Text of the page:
NFL Still Recovering from CTE

Last Tuesday, a new study revealed CTE in 110 out of 111 former NFL players. Seven days later, we’re even more disappointed in the NFL’s response than we could have imagined, and that’s saying something because we’ve been scrutinizing the NFL for years.

The last seven days in the world of football have been incredibly significant. We’ve seen progress in the fight for player safety, the research on CTE, and the awareness of the concussion issue amongst NFL players. The league also further cemented its stance that concussions are a non-issue.  

Let’s all do a little recap:

Tuesday, July 25: A postmortem study published by the Boston University School of Medicine and the VA Boston Healthcare System that revealed CTE in 87% of the 202 brains examined, all formerly belonging to football players. The sports world was quick to respond. Read our reaction here.

Wednesday, July 26: Reports surface that, in response to the new BU study, Democrats from the House Committee on Energy and Commerce sent a letter asking Roger Goodell if the league would “follow through with its commitment to the NIH.” This letter was sent in hopes that the NFL would continue to support the NIH’s research on the effects of CTE. Having used only $14 million of the funding, the NIH is still entitled to wads of cash from the NFL’s original $30 million pledge.

In a statement via ESPN, the NFL responded it was “engaged in constructive discussions” with the NIH going forward. This was great news! The NFL’s statement hinted at even more progress in understanding CTE. Not only was a credible and revealing study just published by BU but with continued donations from the NFL, the NIH would be able to improve upon research that is vital for player safety greatly.

Thursday, July 27: Forget Wednesday. On Thursday the NIH severed ties with the NFL and reminded us that Roger Goodell is not to be trusted. In a statement released that day, the NIH explained that “The NFL's agreement with [the funding arm of the NIH] ends August 31, 2017, and there are no current research plans for the funds remaining from the original $30 million NFL commitment.”

Why would the NIH turn down tens of millions in funding?

It’s simple; there’s blood on the money. The NIH is making a big statement by rejecting such generous donations the timing is no coincidence.

On another note, just two days after the BU study and in the middle of training camp, beloved Ravens’ OL and mathematician John Urschel, who is known for his combination of athletic and academic ability, announced his retirement at age 26. Urschel plans to pursue a doctorate in mathematics from MIT. CTE unquestionably played a role in his decision. In 2015 he published an article for The Player’s Tribune, stating, “I Envy Chris Borland,” a player who retired at age 24 due to concerns about CTE and its long term effects.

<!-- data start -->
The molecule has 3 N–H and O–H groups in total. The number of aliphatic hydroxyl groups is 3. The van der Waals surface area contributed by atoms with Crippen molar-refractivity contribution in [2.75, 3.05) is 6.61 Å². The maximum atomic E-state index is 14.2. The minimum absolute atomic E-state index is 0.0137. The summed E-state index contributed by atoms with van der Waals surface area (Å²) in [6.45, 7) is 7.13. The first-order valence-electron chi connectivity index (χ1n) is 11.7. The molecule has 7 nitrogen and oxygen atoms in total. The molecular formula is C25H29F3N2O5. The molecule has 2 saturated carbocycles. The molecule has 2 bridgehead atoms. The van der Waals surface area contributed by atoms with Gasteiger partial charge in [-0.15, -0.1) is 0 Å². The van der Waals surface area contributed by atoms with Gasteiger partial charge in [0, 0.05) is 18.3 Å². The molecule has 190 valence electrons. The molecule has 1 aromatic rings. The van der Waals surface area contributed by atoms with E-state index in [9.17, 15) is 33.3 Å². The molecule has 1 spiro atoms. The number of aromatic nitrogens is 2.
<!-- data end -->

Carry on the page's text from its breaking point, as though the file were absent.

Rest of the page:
Friday, July 28: The BU study shook other players around the league as well.On Friday 2 time Super Bowl winning quarterback, Ben Roethlisberger publicly commented that CTE played a role in his decision to retire, “I know this new study that came out that 90 percent [of NFL] players' brains who were studied had CTE. There's a lot of scary things, and I think my wife would be okay if I hung it up, too.”

Saturday, July 29: On Saturday players and teams resumed training camp with the concussion issue looming in every locker room. As Giant’s DT Robert Thomas said, “It’s there. But it's not something we talk about a lot.”

Sunday, July 30: On Sunday, during training camp, more surprising exits from the NFL were announced. Giants safety Jadar Johnson, a 22-year-old rookie, abruptly retired, stating that “he values his health.” Additionally, 2x SuperBowl champion Rob Ninkovich, OL for the Patriots, announced his retirement as well.

Monday, July 31: On Monday NFL commissioner Roger Goodell deflected questions about CTE, stating in response, “the average NFL player lives five years longer than you (the average person).” No one is surprised to hear that the some of the world’s most elite and genetically gifted athletes live a few years longer than the average person. Life expectancy and quality life are not one in the same, but he doesn’t want you to know that. “I think the one thing everyone agrees on is there’s an awful lot more questions than there are answers at this point.” No, Mr. Goodell, the answers are in...

Tuesday, August 1: ESPN reported Tuesday that in response to the growing buzz around the concussion issue, the NFL offered to collaborate with the NFLPA in the study of marijuana as a potential pain manager because many see marijuana as a healthier substitute for opioids. However, if the NFL’s saga with the NIH is any indication, any so called “offer” by the league regarding player safety isn’t much of an offer at all. In fact, we’re sure most see it as another shallow attempt to deflect blame.

If, like us, you see player safety as a major issue in sports, join our coalition today!


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